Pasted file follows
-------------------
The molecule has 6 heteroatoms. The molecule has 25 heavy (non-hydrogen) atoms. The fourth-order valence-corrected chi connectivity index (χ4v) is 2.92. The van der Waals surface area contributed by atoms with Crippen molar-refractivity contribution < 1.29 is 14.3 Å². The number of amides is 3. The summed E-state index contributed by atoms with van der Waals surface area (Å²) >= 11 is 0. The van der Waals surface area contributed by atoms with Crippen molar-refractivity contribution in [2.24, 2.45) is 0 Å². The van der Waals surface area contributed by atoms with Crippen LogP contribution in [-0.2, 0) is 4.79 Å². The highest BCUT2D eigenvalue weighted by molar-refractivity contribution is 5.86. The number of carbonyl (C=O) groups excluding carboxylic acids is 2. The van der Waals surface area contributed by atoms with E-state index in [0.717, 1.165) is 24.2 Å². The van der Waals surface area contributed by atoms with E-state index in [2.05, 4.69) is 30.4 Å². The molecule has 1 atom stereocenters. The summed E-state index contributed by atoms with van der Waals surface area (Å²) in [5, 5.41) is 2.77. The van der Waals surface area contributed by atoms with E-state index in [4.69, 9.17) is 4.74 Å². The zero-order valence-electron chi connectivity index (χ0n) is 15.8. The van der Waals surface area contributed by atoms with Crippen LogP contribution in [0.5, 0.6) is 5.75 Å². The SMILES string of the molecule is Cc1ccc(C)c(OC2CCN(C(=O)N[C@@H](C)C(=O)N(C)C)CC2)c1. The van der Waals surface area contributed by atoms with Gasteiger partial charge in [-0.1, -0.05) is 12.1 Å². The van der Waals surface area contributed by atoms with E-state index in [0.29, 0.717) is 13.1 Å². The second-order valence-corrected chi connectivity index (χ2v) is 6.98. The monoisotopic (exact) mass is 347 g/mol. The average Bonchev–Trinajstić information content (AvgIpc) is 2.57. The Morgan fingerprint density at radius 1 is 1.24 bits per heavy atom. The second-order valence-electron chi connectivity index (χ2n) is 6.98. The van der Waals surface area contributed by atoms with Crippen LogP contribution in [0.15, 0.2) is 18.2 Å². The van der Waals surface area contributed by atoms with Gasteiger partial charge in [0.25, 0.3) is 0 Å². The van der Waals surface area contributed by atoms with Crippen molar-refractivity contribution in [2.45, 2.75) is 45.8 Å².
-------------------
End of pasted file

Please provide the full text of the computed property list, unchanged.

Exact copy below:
The molecule has 6 heteroatoms. The molecule has 25 heavy (non-hydrogen) atoms. The fourth-order valence-corrected chi connectivity index (χ4v) is 2.92. The van der Waals surface area contributed by atoms with Crippen molar-refractivity contribution < 1.29 is 14.3 Å². The number of amides is 3. The summed E-state index contributed by atoms with van der Waals surface area (Å²) >= 11 is 0. The van der Waals surface area contributed by atoms with Crippen molar-refractivity contribution in [2.24, 2.45) is 0 Å². The van der Waals surface area contributed by atoms with Crippen LogP contribution in [-0.2, 0) is 4.79 Å². The highest BCUT2D eigenvalue weighted by molar-refractivity contribution is 5.86. The number of carbonyl (C=O) groups excluding carboxylic acids is 2. The van der Waals surface area contributed by atoms with E-state index in [0.717, 1.165) is 24.2 Å². The van der Waals surface area contributed by atoms with E-state index in [2.05, 4.69) is 30.4 Å². The molecule has 1 atom stereocenters. The summed E-state index contributed by atoms with van der Waals surface area (Å²) in [5, 5.41) is 2.77. The van der Waals surface area contributed by atoms with E-state index in [4.69, 9.17) is 4.74 Å². The zero-order valence-electron chi connectivity index (χ0n) is 15.8. The van der Waals surface area contributed by atoms with Crippen LogP contribution in [0.5, 0.6) is 5.75 Å². The SMILES string of the molecule is Cc1ccc(C)c(OC2CCN(C(=O)N[C@@H](C)C(=O)N(C)C)CC2)c1. The van der Waals surface area contributed by atoms with Gasteiger partial charge in [-0.1, -0.05) is 12.1 Å². The van der Waals surface area contributed by atoms with E-state index in [0.29, 0.717) is 13.1 Å². The second-order valence-corrected chi connectivity index (χ2v) is 6.98. The monoisotopic (exact) mass is 347 g/mol. The average Bonchev–Trinajstić information content (AvgIpc) is 2.57. The Morgan fingerprint density at radius 1 is 1.24 bits per heavy atom. The second-order valence-electron chi connectivity index (χ2n) is 6.98. The van der Waals surface area contributed by atoms with Crippen LogP contribution in [0.15, 0.2) is 18.2 Å². The van der Waals surface area contributed by atoms with Gasteiger partial charge in [0.25, 0.3) is 0 Å². The van der Waals surface area contributed by atoms with Crippen molar-refractivity contribution in [2.45, 2.75) is 45.8 Å².